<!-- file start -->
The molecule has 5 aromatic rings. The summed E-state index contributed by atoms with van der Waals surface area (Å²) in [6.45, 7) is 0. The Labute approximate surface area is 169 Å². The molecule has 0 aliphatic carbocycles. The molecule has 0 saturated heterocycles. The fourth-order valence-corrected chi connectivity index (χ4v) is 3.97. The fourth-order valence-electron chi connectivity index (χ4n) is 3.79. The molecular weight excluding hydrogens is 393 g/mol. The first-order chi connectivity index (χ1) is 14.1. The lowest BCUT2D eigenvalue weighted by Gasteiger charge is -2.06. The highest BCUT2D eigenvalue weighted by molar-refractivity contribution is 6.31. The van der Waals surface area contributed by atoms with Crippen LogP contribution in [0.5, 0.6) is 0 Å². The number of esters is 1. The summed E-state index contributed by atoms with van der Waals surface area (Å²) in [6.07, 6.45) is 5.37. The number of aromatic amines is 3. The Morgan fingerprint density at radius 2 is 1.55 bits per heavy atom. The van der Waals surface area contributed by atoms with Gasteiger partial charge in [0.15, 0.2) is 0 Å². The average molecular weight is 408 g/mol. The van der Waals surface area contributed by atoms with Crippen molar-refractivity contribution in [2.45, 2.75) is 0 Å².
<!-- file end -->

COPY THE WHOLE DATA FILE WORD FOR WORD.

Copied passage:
The molecule has 5 aromatic rings. The summed E-state index contributed by atoms with van der Waals surface area (Å²) in [6.45, 7) is 0. The Labute approximate surface area is 169 Å². The molecule has 0 aliphatic carbocycles. The molecule has 0 saturated heterocycles. The fourth-order valence-corrected chi connectivity index (χ4v) is 3.97. The fourth-order valence-electron chi connectivity index (χ4n) is 3.79. The molecular weight excluding hydrogens is 393 g/mol. The first-order chi connectivity index (χ1) is 14.1. The lowest BCUT2D eigenvalue weighted by Gasteiger charge is -2.06. The highest BCUT2D eigenvalue weighted by molar-refractivity contribution is 6.31. The van der Waals surface area contributed by atoms with Crippen LogP contribution in [0.5, 0.6) is 0 Å². The number of esters is 1. The summed E-state index contributed by atoms with van der Waals surface area (Å²) in [6.07, 6.45) is 5.37. The number of aromatic amines is 3. The Morgan fingerprint density at radius 2 is 1.55 bits per heavy atom. The van der Waals surface area contributed by atoms with Gasteiger partial charge in [0.15, 0.2) is 0 Å². The average molecular weight is 408 g/mol. The van der Waals surface area contributed by atoms with Crippen molar-refractivity contribution in [2.45, 2.75) is 0 Å².